November 22, 2017 / 9:47 AM

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The Greencards May Be Largely Australian, But they've Got Americana Down Pat on 'Sweetheart Of The Sun'

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"Yes, there is. That was intentional. I'm glad you picked up on it," said Kym Warner, mandolin player for progressive bluegrass band The Greencards, referring to an inquiry regarding the watery theme on his band's new album, "Sweetheart of The Sun."

Warner's praise is appreciated, but the aquatic concept barely hides behind the solar aspects of the album's title. Nearly half of the song names evoke water, whether it be via "Ocean" or "Ferry" or the accented "Torren." The cover art displays Warner, bassist Carol Young and guitarist Carl Miner standing knee-deep in a river. The music video for "Black, Black Water" plays like a National Geographic documentary, teeming with footage of the Australian coast (and none of the band). Catching the group's fascination with the blue on a map isn't difficult.

"Mainly being from Australia, you grow up being near the beach or a river and that's such a big part of our lives, and continues to be a big part of our lives," said Warner, who shares his nationality with Young. "It's a themed record, a concept record if you will, based around motion and travel."

The pair's fascination with bluegrass music may surprise American listeners unfamiliar with the music scene in Australia. Genres lumped into the "Americana" catch-all, such as country and bluegrass, have long maintained interest in Oz. Keith Urban gets the majority of attention in the States, but Young made a name for herself in Australian country, releasing two singles that peaked at no. 1 on the nation's country charts and winning the Australian Independent Country Artist of The Year Award during 2000. Bluegrass musicians fit into more of a niche, but Warner's father helped pioneer the form in Australia. Warner himself won four consecutive Australian National Bluegrass Mandolin Championships, although he admitted the competition was sparse. The pair travelled to the United States to seek a more lucrative market and met English fiddler Eamon McLaughlin in Austin, TX, and the rest is history.

Critics praised the original trio (McLaughlin left the band in 2009) for the international flair that The Greencards brought to the bluegrass genre, and not just from Australia. McLaughlin's fiddling and Warner's mandolin brought out the Celtic influence hiding in the genre's roots, and the group's proximity to the Mexican border brought them Latin American inspirations. The worldly approach remains the same with "Sweetheart of The Sun," despite the band letting a few Americans into its fold. "Boxcar Boys" gives special credence to Mexico, featuring classical "Spanish" guitar with accordion accompaniment, a move Warner said was inspired by "Which Way Home," a documentary tracking migration to the United States. He hesitates to describe such strategies as overly "progressive" however, preferring to dwell under the wider reach of the "Americana" label. Warner's music may be "newgrass" in the sense that he writes original bluegrass songs, but he doesn't see playing songs apart from Stanley Brothers standards as being groundbreaking.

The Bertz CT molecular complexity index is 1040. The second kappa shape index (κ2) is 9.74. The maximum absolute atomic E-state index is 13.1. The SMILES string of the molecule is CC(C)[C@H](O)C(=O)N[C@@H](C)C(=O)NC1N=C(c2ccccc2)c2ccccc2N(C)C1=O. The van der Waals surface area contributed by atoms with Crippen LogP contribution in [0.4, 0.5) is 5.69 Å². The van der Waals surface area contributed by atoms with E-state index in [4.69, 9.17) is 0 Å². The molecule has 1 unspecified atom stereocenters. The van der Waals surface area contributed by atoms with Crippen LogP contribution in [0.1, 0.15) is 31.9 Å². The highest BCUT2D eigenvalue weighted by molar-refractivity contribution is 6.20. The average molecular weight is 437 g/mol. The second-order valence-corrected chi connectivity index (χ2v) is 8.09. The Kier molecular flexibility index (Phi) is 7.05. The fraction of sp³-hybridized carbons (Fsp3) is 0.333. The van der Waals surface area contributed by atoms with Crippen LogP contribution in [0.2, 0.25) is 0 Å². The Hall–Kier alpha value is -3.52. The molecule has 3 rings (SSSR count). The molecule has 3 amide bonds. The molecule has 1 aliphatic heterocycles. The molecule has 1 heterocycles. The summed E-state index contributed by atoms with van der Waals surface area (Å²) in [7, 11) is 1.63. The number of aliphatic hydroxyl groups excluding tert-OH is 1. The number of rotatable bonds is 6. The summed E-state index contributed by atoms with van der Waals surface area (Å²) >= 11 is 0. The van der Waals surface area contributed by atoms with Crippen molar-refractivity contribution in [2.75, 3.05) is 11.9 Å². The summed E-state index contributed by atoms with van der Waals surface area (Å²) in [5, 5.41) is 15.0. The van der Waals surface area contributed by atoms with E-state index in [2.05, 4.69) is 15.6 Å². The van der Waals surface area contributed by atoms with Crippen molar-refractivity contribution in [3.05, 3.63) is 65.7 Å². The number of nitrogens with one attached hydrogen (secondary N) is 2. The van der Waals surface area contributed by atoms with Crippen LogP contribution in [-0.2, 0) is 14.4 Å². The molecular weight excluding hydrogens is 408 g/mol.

"I don't want to seem like I'm putting anybody down but..." Warner said as he considered his words. "The music's got to be kept alive, like jazz or blues, traditional songs have to be kept alive. But there's a part of me that keeps saying 'how many times do we need to record these songs?'"

The members, although inspired by American bluegrass records during their youth, draw from a wider listening experience. Young has her country roots of course, and Warner admitted to being a "metalhead" during the interview with Music Times. The Greencards' Facebook page denoted "Sweetheart's" release on August 20 with a caption marking the album's debut at no. 11 on the iTunes Singer/Songwriter chart, no. 29 on the Americana Radio Chart, and Led Zeppelin vocalist Robert Plant's birthday. The photo to go with the caption? A shirtless Plant from his band's '70s heyday. Warner manages to defy the obvious and incorporate metal into The Greencards as well.

"I always that element in writing instrumentals, that riffy-type thing," he said. "I'm not sure we're going to cover [Metallica's] 'Seek and Destroy' or something, but it's always in the back of my mind. Especially during live performances."

The Greencards have already caught the eye of other American music legends, touring with Bob Dylan and Willie Nelson during the pair's 2005 tour. Is it so far fetched to think that Metallica may catch wind and give The Greencards a call?

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